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Just four months after founding her Columbus (Ohio) Web-development company, then-28-year-old Christina Blenk feared she was about to lose everything. Her ads weren't working, her complicated sales pitch confused potential customers, and her clients -- well, there weren't any.
Then, when she reached the point of having only enough money to stay afloat for just two more months, Blenk made a move that would change her business forever. She joined every networking organization she could find, believing that if she could just make contact with people, they would buy her product.
The strategy worked. From the depths of despair in April, 1997, her company, At First Site, is now flourishing with 60 active clients and revenues of more than $400,000. "It is hard to underestimate the importance of networks," says Erik Pages, Policy Director for the National Commission of Entrepreneurship. "They are essential for learning how to start and grow a business."
ISOLATED, UNWELCOME. But networking -- and breaking into existing networks -- poses a special challenge to women like Blenk, who concedes it wasn't easy getting out to market herself and find mentors. Women can often feel either isolated or unwelcome in traditional networking groups, she says.
So, with 9.1 million women-owned businesses in the U.S., according to the Small Business Administration, women are increasingly setting up their own, growing networks. NAWBO (National Association of Women Business Owners), NFWBO (National Federation of Women Business Owners), Network Executive Women in Hospitality, and American Business Women's Assn. are just a few of the national organizations that provide expertise to professional women -- while also helping them generate referrals. New ones form all the time.
Spring Board, for instance, a program that helps women pitch for venture capital, has flourished in just two years. President Amy Millman boasts of receiving more than 2,000 applications this year alone from women who want to become a part of the group's training activities. Older groups, meanwhile, are growing fast. The Anaheim (Calif.) chapter of the America Women's Business Assn. says it now runs a second meeting each month to accommodate an increase in members.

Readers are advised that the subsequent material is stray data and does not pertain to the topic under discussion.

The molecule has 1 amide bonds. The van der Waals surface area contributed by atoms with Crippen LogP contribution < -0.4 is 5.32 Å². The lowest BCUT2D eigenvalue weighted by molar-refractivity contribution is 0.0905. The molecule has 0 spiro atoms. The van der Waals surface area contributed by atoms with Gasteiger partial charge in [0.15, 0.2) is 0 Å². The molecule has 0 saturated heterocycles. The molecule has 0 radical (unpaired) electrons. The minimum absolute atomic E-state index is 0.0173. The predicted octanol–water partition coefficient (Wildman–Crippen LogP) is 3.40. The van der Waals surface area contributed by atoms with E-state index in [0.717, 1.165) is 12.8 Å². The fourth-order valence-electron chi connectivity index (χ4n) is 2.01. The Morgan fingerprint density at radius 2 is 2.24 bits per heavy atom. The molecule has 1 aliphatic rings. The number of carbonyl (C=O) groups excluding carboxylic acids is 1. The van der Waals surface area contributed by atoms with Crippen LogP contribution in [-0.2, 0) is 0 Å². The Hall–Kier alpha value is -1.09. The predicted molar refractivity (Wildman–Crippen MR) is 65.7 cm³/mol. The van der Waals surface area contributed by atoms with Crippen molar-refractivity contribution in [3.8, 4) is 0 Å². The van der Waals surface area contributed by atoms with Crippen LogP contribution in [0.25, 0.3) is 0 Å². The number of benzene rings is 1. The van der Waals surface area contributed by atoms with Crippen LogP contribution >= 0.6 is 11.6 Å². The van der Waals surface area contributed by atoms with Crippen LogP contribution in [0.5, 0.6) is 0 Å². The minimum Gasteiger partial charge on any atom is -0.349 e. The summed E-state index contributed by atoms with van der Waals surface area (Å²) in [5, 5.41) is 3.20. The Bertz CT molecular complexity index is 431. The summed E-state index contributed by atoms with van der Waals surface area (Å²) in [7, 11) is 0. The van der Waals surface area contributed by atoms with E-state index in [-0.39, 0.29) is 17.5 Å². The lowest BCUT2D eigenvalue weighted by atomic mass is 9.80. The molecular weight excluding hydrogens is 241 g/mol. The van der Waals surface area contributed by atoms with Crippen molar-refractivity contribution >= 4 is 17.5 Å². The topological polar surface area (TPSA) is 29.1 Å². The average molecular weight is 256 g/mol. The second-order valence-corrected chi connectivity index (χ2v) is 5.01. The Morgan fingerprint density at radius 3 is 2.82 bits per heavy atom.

100,000 USERS. Blenk is part of that trend. After reaping the benefits of networking herself, she created a Web site called womanowned.com in 1997. (Blenk launched it as an experiment in site building and still doesn't try to make any money with it.) It provides its own women's business directory, expert advice, and a newsletter, and it offers an online networking experience to women business owners.
"I was noticing an old boy network. I was dealing with male professionals who were connected, networked. I wanted to provide women with an old girl's network online," says Blenk, whose site has drawn more than 100,000 women business owners as regular users.
Yet getting women to network isn't just a matter of convenience or easy-to-use technology. "Once women get their businesses to a certain size, they tend to isolate themselves," says Marcia Guberman, vice-president for Fleet Bank's Woman Entrepreneur's Connection. Remaining in a "comfort zone" prevents women entrepreneurs from getting the advice and support they need from other professionals, not to mention the chance to sell their company. "Those who stay in their own little world are missing the opportunity of being known and branding themselves," says Susan RoAne, author of The Secrets of Savvy Networking.
ALL SHE NEEDED. What's the most you can expect from networking? For Sherris Kauffman, it remains her only means of marketing. Indeed, that's how Kauffman, the founder of Hospitality Management Training Institute in San Francisco, says she built her business. When she came up with the idea of a school focused on all divisions of hotel-industry management, Kauffman knew she would need political contacts to approve her proposal, good marketing plans to draw in students, and an accountant.
Kauffman found each of them and more in NAWBO and other networking organizations. Beyond practical matters, Kauffman says she also found emotional support. In women's groups she discusses issues she wouldn't touch in front of men, such as sexual discrimination in the workplace. "[Women] can talk to each other about the down-and-dirty stuff," says Kauffman.
Although they used networking to their benefit, both Blenk and Kauffman admit they had to overcome their fear of joining an organization and appearing inferior to older business owners. There's only one way past that, says Ivan Misner, CEO of Business Network International, an international organization with more than 2,000 chapters in 12 countries: "You have to get belly-to-belly with people." Once a female entrepreneur starts networking correctly, the only thing she stands to lose is her voice. By Cynthia Daniels in New York